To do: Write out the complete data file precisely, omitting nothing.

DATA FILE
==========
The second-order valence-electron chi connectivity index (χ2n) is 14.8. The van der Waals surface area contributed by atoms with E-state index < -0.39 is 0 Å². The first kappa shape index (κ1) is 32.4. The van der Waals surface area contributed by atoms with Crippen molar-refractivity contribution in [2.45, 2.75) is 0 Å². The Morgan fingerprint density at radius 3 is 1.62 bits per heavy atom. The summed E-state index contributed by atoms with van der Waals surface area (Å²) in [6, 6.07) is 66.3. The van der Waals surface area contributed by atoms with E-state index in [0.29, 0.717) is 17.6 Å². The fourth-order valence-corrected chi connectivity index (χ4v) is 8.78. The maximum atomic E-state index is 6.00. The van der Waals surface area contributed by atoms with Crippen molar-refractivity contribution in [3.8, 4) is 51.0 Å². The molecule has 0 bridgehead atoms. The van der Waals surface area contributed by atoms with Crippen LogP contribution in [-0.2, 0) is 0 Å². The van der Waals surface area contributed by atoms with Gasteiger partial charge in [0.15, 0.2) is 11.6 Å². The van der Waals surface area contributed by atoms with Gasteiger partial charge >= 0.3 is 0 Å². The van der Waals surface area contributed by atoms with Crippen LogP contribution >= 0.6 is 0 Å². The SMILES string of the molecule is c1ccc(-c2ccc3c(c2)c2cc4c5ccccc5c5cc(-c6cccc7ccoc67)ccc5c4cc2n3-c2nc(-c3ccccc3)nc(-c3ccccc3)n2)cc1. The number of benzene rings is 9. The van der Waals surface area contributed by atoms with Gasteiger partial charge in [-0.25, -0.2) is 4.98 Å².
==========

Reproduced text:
The second-order valence-electron chi connectivity index (χ2n) is 14.8. The van der Waals surface area contributed by atoms with E-state index < -0.39 is 0 Å². The first kappa shape index (κ1) is 32.4. The van der Waals surface area contributed by atoms with Crippen molar-refractivity contribution in [2.45, 2.75) is 0 Å². The Morgan fingerprint density at radius 3 is 1.62 bits per heavy atom. The summed E-state index contributed by atoms with van der Waals surface area (Å²) in [6, 6.07) is 66.3. The van der Waals surface area contributed by atoms with E-state index in [0.29, 0.717) is 17.6 Å². The fourth-order valence-corrected chi connectivity index (χ4v) is 8.78. The maximum atomic E-state index is 6.00. The van der Waals surface area contributed by atoms with Crippen molar-refractivity contribution in [3.8, 4) is 51.0 Å². The molecule has 0 bridgehead atoms. The van der Waals surface area contributed by atoms with Crippen LogP contribution in [-0.2, 0) is 0 Å². The van der Waals surface area contributed by atoms with Gasteiger partial charge in [0.15, 0.2) is 11.6 Å². The van der Waals surface area contributed by atoms with Gasteiger partial charge >= 0.3 is 0 Å². The van der Waals surface area contributed by atoms with Crippen LogP contribution >= 0.6 is 0 Å². The SMILES string of the molecule is c1ccc(-c2ccc3c(c2)c2cc4c5ccccc5c5cc(-c6cccc7ccoc67)ccc5c4cc2n3-c2nc(-c3ccccc3)nc(-c3ccccc3)n2)cc1. The number of benzene rings is 9. The van der Waals surface area contributed by atoms with Gasteiger partial charge in [-0.25, -0.2) is 4.98 Å².